What makes an aloe an aloe? Recently, my daughter and I had a chance to experience a guided tour of aloes at the Ruth Bancroft Gardens in Walnut Creek, California. I had a vague idea of an aloe as something with sword-shaped leaves. I was not prepared for the amazing variety of bloomers that we saw--so lucky in the middle of February. So my quest has been to figure out what characteristics unite all of these in the aloe family.
First, all aloes are succulents. This simply means that they store water in leaves or stems, quite a practical solution to the variety of climates they can inhabit.
Second, their leaves form a rosette pattern, a spiral design all around a common point. These rosettes may nestle on the ground (which was my original concept of an aloe). But the rosette may also launch from a stem for more impact.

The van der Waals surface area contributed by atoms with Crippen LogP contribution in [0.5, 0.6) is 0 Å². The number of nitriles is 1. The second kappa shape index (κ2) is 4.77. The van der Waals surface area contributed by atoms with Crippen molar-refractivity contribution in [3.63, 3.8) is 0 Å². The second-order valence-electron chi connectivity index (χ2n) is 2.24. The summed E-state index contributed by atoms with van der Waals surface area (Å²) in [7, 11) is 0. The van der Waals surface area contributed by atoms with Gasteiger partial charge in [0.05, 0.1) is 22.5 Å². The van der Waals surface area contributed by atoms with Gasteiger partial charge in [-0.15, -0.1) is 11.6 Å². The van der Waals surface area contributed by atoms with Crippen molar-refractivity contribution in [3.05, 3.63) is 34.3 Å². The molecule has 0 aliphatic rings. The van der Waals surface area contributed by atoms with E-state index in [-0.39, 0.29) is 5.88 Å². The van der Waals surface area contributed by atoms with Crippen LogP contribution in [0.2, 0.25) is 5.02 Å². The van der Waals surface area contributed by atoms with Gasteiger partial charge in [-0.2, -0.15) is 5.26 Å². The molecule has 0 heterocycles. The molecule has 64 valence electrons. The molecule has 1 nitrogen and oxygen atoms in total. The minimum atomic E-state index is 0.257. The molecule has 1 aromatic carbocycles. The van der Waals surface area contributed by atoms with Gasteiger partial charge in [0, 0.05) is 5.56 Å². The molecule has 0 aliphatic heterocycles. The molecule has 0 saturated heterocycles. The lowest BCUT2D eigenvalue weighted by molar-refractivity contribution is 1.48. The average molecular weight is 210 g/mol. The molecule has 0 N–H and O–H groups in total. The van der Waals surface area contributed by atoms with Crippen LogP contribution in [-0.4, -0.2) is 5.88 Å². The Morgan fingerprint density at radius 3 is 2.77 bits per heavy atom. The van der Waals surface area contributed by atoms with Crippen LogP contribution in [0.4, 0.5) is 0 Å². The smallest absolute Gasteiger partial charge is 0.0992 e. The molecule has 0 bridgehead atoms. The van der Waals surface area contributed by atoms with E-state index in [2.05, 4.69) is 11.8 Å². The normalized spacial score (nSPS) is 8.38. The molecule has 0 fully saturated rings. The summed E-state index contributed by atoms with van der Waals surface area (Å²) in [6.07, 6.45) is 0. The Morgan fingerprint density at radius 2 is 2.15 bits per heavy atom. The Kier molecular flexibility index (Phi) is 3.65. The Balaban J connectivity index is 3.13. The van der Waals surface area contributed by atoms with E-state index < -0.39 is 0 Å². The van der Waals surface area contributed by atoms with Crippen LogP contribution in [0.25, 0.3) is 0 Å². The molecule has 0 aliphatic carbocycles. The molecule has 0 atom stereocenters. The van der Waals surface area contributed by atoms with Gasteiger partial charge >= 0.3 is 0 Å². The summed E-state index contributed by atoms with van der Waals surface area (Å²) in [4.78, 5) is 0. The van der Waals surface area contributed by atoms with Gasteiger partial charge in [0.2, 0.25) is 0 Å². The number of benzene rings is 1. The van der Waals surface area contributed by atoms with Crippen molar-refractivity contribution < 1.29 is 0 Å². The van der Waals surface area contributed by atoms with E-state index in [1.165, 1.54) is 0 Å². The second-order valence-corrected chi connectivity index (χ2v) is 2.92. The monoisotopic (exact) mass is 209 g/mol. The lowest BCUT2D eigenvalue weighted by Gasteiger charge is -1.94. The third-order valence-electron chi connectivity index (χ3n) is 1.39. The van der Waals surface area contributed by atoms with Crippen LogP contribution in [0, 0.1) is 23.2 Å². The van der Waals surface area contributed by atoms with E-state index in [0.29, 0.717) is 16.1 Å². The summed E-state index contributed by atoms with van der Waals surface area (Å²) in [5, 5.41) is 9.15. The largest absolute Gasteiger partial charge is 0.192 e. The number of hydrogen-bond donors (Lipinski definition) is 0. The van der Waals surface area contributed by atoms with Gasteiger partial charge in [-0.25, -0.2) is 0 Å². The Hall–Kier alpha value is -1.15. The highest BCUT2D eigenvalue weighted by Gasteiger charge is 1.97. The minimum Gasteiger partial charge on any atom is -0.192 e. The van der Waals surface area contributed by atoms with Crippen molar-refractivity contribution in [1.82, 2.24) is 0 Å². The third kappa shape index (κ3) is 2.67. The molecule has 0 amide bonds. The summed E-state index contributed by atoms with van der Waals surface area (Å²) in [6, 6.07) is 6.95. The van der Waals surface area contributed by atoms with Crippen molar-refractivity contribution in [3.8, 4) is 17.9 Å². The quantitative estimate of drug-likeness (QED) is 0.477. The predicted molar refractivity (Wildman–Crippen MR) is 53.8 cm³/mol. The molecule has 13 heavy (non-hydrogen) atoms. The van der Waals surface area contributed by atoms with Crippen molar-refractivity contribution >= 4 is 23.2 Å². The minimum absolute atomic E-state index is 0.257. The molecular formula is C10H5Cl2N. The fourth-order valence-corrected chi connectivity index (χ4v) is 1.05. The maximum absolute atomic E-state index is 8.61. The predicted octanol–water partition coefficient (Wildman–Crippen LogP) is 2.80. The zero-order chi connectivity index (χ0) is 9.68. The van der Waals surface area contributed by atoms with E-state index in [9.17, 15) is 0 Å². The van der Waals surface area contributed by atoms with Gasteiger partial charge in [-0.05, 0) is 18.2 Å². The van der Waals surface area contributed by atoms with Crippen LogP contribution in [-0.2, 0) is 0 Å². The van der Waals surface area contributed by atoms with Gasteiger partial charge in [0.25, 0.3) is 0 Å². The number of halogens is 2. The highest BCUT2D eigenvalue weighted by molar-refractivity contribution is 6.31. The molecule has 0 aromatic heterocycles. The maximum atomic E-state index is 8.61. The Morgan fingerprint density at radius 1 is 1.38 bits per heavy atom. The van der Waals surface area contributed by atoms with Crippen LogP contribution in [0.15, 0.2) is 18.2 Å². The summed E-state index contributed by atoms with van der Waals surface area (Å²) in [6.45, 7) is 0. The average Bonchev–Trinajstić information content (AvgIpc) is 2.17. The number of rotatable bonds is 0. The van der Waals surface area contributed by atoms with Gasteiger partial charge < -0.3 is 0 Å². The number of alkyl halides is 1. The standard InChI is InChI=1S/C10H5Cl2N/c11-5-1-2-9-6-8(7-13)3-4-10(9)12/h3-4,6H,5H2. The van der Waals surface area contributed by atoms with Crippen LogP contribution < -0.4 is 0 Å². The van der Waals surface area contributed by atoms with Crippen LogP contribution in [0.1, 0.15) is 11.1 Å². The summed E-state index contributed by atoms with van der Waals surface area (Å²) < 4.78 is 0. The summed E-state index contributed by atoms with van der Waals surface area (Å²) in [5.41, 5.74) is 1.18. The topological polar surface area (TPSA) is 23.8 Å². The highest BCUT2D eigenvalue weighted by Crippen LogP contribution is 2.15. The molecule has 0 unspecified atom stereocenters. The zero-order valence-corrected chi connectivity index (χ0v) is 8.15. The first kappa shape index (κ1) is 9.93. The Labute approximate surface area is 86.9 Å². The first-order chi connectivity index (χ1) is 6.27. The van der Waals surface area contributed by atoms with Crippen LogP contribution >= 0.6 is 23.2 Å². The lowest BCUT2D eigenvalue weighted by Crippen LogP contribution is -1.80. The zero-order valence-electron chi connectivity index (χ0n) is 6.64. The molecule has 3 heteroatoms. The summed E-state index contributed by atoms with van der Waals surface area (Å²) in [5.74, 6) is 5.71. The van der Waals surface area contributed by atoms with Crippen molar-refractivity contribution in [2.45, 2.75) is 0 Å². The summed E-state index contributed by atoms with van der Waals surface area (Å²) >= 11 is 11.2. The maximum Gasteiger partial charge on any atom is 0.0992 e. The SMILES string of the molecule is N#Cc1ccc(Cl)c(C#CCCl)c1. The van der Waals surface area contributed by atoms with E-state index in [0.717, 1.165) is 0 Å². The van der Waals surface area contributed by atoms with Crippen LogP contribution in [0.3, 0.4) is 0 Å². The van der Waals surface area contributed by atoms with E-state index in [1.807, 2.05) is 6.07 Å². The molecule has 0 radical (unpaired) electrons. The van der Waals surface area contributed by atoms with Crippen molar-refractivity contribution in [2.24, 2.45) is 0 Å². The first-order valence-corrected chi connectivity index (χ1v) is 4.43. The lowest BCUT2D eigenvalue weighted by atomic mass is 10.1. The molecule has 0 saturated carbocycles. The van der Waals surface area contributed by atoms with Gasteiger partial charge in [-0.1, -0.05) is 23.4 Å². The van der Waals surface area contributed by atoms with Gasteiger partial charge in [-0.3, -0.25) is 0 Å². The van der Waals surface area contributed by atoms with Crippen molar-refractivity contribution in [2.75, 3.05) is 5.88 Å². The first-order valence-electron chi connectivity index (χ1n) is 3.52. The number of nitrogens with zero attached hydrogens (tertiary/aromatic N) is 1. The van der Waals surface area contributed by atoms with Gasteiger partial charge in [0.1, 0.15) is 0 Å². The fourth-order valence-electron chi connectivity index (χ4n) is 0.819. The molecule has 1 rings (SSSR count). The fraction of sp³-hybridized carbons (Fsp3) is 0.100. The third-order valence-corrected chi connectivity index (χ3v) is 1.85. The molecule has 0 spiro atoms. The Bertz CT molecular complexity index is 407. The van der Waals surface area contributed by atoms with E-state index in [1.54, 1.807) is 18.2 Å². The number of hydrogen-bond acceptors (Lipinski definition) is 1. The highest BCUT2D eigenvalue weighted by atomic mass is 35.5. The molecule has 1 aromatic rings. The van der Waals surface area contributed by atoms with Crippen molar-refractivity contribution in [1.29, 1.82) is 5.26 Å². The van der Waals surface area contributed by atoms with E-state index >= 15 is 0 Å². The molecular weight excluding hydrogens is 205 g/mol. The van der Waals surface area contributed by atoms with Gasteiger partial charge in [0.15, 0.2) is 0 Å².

Although the first two aloe themes are consistent, their flower colors can vary: orange, yellow, pink or red. The photos below make the point.
No matter the color, most people have heard of the "true" aloe, more often known by the name "aloe vera." The succulent leaves contain a healing yellow liquid that can treat wounds.
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